May 3, 2016: I discovered that longurl.org no longer works. Can’t ping or browse to it. So, I removed the links to it and thought I’d mention it in this post.
Due to the limited length of 140 characters Twitter allows in a status update or tweet, the use of URL shortening services and short URLs has become a necessary evil. I don’t know about you but I am NOT going to just blindly click on some gobbledygook looking short URL without knowing exactly where it’s going to take me before hand. It’s just too easy to hide links to malicious websites this way. Luckily there are a number of ways to preview where these short URLs are going to send you.
December 18, 2011: Well, now that Twitter is wrapping every URL with its t.co shortening service, including those already shortened with other services, it has thrown a monkey wrench into this whole thing. Some Twitter applications that used to preview short URLs may no longer work fully or as expected. The problem is that when Twitter wraps an already short URL with t.co it causes two redirections to occur before reaching the final destination (example: t.co redirects to bit.ly which then redirects to the original long URL). Longurl.org does still work as it seems to keep trying until it reaches a URL that no longer redirects. Now, according to Twitter it does try to protect users by not directly going to sites that might be questionable. Thankfully, Twitter’s own website will still show the final destination in a tool-tip when the mouse hovers over a link.
January 14, 2011: For those that are using Twitter’s newer website interface, it will now preview a short URL in a tooltip when hovering the mouse over a link. This even works with my custom URL shortening service as mentioned below.
Initally, Twitter used Tinyurl by default to shorten long URLs when it had seen fit. (Update July 9, 2010: Twitter is working on implementing their own service: t.co that is only used with Direct Messages for now.) Even so, Tinyurl has a preview option that you can set on their site. I would advise enabling it. Then, when you click on a Tinyurl link it will take you to Tinyurl’s website first where it shows you the long URL associated with the short URL which you can then click if you so choose.
Unfortunately, this only works for Tinyurl links. Many other URL shortening services are also used: tr.im, is.gd, bit.ly, ping.fm and who knows how many others. This is where longurl.org comes to the rescue! Using this site, you can expand just about any shortened URL and it will let you preview where it goes. For this to work, you do have to copy and paste the short URL first. This site will even work with personally created short URLs as long as they use a standard Redirection. For example it will show that http://mhurl.com/000 goes to http://blog.markheadrick.com/2009/03/15/a-nascar-inspired-destroytwitter-theme/
(Update April 14, 2010: It appears that the longurl.org website is no longer functional. As such, I have since written my own PHP script that does the same thing as far as showing where any URL gets redirected to, removing my need to rely on any 3rd party. April 20, 2010: The site appears to be back up.)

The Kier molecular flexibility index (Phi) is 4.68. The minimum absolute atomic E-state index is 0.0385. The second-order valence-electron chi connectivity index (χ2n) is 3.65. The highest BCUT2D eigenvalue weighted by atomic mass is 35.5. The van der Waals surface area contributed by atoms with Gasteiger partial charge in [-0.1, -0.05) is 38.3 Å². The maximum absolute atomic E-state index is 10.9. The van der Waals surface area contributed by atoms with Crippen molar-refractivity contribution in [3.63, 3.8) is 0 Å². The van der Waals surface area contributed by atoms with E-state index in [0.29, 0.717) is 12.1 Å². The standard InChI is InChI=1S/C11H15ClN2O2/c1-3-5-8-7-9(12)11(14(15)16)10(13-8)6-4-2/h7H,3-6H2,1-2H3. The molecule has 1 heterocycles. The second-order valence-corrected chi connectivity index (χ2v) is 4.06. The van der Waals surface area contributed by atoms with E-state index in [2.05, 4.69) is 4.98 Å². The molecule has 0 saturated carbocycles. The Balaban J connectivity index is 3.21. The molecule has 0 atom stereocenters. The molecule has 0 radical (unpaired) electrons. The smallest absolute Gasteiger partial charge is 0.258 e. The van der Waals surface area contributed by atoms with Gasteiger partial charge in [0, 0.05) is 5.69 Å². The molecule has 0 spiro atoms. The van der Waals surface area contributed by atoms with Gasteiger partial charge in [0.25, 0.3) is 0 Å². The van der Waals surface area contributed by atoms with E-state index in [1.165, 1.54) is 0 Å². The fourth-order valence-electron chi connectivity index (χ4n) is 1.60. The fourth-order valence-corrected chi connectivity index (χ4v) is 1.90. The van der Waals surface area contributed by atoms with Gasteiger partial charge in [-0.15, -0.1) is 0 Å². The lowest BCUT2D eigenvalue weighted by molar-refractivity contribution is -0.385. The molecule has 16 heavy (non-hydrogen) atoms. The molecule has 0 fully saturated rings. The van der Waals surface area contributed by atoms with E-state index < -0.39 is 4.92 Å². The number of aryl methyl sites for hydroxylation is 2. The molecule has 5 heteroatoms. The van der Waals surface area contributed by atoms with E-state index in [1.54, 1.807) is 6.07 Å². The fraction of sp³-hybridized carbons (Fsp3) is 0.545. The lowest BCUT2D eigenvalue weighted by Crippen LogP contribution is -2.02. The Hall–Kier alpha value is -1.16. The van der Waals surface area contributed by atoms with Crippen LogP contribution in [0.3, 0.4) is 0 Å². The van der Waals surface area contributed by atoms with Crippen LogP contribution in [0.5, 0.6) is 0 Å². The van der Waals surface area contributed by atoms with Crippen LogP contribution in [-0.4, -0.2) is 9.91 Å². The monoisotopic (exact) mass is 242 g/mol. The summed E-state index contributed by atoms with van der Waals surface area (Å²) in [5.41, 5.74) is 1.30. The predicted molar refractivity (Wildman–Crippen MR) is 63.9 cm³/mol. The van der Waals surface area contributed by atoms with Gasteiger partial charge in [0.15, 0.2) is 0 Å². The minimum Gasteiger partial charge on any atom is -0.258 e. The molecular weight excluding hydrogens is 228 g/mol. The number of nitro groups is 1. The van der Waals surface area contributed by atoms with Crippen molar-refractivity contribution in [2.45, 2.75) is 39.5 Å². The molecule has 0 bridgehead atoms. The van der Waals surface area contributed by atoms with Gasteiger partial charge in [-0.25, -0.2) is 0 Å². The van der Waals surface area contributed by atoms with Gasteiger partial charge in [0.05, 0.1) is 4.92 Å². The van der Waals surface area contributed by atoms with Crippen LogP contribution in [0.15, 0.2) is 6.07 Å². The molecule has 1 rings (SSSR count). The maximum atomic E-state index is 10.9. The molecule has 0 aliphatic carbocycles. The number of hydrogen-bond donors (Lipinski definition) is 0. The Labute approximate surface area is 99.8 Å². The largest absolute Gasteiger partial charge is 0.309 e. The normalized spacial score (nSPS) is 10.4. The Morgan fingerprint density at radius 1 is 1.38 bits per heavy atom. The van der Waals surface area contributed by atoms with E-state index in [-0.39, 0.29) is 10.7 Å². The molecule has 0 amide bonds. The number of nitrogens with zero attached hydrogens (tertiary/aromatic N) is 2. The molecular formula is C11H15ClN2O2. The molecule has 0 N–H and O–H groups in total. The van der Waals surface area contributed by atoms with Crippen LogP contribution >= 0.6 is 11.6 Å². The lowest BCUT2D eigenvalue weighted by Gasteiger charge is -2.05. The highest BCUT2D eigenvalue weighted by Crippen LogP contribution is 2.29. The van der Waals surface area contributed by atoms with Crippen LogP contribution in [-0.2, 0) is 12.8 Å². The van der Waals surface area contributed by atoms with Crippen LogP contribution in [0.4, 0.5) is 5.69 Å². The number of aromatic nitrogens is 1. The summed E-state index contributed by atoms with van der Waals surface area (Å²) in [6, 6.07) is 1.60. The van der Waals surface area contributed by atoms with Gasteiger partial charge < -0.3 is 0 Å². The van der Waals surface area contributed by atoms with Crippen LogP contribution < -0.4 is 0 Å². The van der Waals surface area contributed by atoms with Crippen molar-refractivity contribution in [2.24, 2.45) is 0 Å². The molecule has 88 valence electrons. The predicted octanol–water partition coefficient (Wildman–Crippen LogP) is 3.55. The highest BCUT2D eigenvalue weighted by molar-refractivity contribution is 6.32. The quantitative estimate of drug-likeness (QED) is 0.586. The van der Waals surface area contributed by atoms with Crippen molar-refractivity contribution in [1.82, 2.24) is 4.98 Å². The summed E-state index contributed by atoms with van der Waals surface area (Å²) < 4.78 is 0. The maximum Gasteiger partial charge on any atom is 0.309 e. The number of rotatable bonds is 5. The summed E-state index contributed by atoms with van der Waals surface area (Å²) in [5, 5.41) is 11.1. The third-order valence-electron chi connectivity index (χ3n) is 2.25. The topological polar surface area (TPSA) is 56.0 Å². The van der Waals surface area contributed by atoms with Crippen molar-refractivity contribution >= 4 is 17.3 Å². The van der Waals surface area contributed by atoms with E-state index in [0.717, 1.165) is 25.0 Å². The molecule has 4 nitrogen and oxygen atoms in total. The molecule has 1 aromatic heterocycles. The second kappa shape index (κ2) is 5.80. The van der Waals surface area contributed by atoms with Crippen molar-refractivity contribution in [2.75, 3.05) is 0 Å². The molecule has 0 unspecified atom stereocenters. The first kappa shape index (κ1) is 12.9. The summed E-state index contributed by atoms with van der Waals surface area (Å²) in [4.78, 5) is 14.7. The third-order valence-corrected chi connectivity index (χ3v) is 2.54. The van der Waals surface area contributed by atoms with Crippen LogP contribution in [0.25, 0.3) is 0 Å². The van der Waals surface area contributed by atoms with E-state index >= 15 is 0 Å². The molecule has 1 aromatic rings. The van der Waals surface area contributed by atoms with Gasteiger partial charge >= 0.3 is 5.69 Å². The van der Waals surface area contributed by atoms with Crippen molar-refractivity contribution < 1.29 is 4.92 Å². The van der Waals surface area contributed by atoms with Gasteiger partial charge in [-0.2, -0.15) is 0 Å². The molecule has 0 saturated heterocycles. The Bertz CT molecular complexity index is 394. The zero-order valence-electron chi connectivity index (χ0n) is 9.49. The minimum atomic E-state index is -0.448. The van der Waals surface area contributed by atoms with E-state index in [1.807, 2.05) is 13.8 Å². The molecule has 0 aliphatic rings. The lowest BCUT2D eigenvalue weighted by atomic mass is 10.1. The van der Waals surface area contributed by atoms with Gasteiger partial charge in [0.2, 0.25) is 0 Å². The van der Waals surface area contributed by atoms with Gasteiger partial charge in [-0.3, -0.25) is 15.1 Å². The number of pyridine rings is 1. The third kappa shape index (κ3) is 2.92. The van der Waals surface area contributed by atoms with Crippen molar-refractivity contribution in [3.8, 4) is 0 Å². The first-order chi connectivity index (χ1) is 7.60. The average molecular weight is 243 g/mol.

The above two methods are universal in nature and should work no matter how you Twitter. Luckily there are alternative ways that are more convenient and I’ll let you know about the one’s I’ve tried.
For Firefox users, you’ll want to check out the following:
LongURL Mobile Expander: The LongURL Moblie Expander uses longurl.org’s web service to display a tooltip with the expanded URL when the mouse hovers over a known short URL service link on a web page. This is handy when viewing Twitter pages in the browser.
- Update June 29, 2009: version 2.0.0 of this plug-in no longer seems to work correctly, at least in FireFox 3.0.11
- Update July 9, 2009: Please see this post to find out how I got it working again.
- Update January 21, 2010: Author posted Experimental Version 2.0.1 which corrects the issues. This version is not yet directly compatible with Firefox 3.6, however.
Long URL Please: This plug-in replaces the short URL with the expanded URL in the webpage itself. This one uses the longurlplease.com API to determine the destinations from known services. I have been using this one after LongURL Mobile Expander quit working on me.
Echofon (aka TwitterFox): Twitter client add-on that will show the expanded URL in a tooltip when the mouse hovers over a known short URL service link. I say “known” because these will not show expanded links from unknown services or personally created short URLs.
Stand-alone Twitter Clients with Short URL preview abilities:
TweetDeck: If you set the option to Show preview information for short URLs in the general settings tab, it will display a preview dialog with the expanded URL after you click on a link. This only works with known short URL services. My shortened link does not preview. (Update December 18, 2011: The current stand-alone version of Tweetdeck available from the website that Twitter released, which does not use Adobe Air, no longer previews short URLs other than long URLs directly shortened with t.co. The older Adobe Air version 0.38.2 still previews short URLs even when wrapped by t.co.)
DestroyTwitter: Version 2.1.2 released on September 16, 2010 introduced a URL preview ability. When you ALT-Left Click on a link it will preview the URL for you. This will work with ANY link as best I can tell. It will even preview my shortened link and display both the title and expanded URL. In this aspect, DestroyTwitter beats all the other Twitter clients I have tried.
I am sure there are other Twitter clients that have built-in preview abilities (no, I’m not going to download and try everything that exists), just make sure you enable it if they have the option. With that, have a happy and safe twitter experience.